Demand candidates discuss human rights
Elizabeth Hascher | Tuesday, September 1, 2015
The 2016 race to hold the office of President of the United States has begun. Even though there are more than 400 days until election day and the first primaries will not be held for months, most candidates have already declared that they are officially in. They are fundraising, campaigning and ready to do almost whatever it takes to get votes. Some might cozy up to the Koch brothers or even take selfies with Kim Kardashian, if that is what it takes.
As we enter into election season, history will repeat itself, and the issues Americans truly care about will come to the forefront. It is going to become clear where our priorities lie as a nation. Candidates will try to address citizens’ concerns and propose new policy with the goal of assuaging fears and ensuring the ballots add up in their favor. Some of the topics they will undoubtedly discuss include the growing global presence of the Islamic State, immigration policies, President Obama’s failures in office and Donald Trump’s “hair.”
While these issues certainly warrant in-depth discussion (especially the hair), matters of human dignity are often forgotten during election cycles. Certainly, current debates such as the potential defunding of Planned Parenthood and the proper strategies to address Islamic extremism inadvertently deal with this concept. However, most conversations concerning abortion and Planned Parenthood take turns for the worse when words such as “murderer” and “anti-woman” are thrown around, and the goal of protecting human dignity — including that of the mothers and families who are faced with tough decisions regarding abortion — is left behind. When it comes the most effective way to put an end to the atrocities committed by ISIS, discussions never seem to include the stories of innocent lives lost or damaged but instead focus primarily on military funding and NSA surveillance restrictions.
We have lost sight of what is truly important: the protection of each human being’s inherent sense of dignity. We have stopped questioning how our next leader will work to do things like eliminate poverty, rid our country of institutionalized racism and ensure that people feel safe walking around in their neighborhoods. Instead, we would rather focus on the details of the Bush political dynasty and Tonette Walker’s stance on gay marriage. For the most part, human dignity is no longer a concern of presidential candidates.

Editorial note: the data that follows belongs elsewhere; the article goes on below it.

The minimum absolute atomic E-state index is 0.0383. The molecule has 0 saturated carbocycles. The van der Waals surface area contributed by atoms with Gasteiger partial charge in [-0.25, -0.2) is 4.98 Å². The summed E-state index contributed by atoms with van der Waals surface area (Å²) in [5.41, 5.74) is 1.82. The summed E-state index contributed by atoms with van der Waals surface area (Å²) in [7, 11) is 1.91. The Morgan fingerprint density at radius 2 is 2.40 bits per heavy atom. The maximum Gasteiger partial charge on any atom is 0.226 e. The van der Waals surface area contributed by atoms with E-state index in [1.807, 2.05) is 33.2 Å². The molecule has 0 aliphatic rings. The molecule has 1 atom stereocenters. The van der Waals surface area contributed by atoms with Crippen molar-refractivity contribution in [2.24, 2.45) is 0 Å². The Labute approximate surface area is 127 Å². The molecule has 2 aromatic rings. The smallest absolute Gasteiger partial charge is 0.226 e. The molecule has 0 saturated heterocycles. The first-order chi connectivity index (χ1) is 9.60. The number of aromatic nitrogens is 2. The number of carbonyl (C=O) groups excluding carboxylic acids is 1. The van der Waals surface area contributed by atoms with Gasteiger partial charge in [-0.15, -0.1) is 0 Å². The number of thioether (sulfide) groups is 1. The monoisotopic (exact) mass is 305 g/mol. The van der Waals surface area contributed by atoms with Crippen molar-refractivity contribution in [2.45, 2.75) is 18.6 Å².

Some may say that this should not be a pressing matter. They argue that our next commander-in-chief should be focused on issues such as the economy, foreign policy making and the maintenance of the United States’ position as a world leader. There is no doubt in my mind that these topics should be addressed. However, we must acknowledge that every policy has the potential to affect real people and rob them of their dignity.
If we do not first establish that every person has an inherent sense of dignity and a fundamental right to have it protected, we are doing our fellow human beings a disservice. When we, as privileged citizens of the United States, get caught up in political scandals and neglect to protect the dignity of people abroad and in our own country, we are no longer doing our duty. We fail one another when we turn a blind eye to issues of poverty, inadequate healthcare and oppression.
During Fr. Hesburgh’s time as our University president, he spent a great deal of time dealing with humanitarian crises around the world and often confronting issues the American president at the time rarely addressed. While touring through Thailand in the early 1980s, he remarked that progress towards resolving its current refugee crisis was blocked by political obstacles. In discussion with the king of Thailand, he asserted, “When politics rise above humanitarianism, then civilization faces disaster.” These words were true when Fr. Ted spoke them in the ’80s and they still ring true today.
According to the United Nations Development Programme, more than 1.3 billion people live in extreme poverty (making less than $1.25 a day). The idea of civilization facing “disaster” and the low prioritization of the protection of human dignity may be a distant concept for many Americans, but it is the reality that billions of people around the world face every day.
Throughout American history, the power of the presidency has increased dramatically. Not only does the office of the president have a much longer job description, but it also comes with an unprecedented amount of influence over the citizens of the United States and the greater global community.
It is time that we start demanding more of the people who wish to hold this office and focusing on the most important issues of our world today. It is time for human dignity to join the discussion.
Elizabeth Hascher is a sophomore living in Lewis Hall. She hails from Grand Rapids, Michigan, and is studying political science with a minor in international development studies. She can be contacted at email@example.com
The views expressed in this column are those of the author and not necessarily those of The Observer.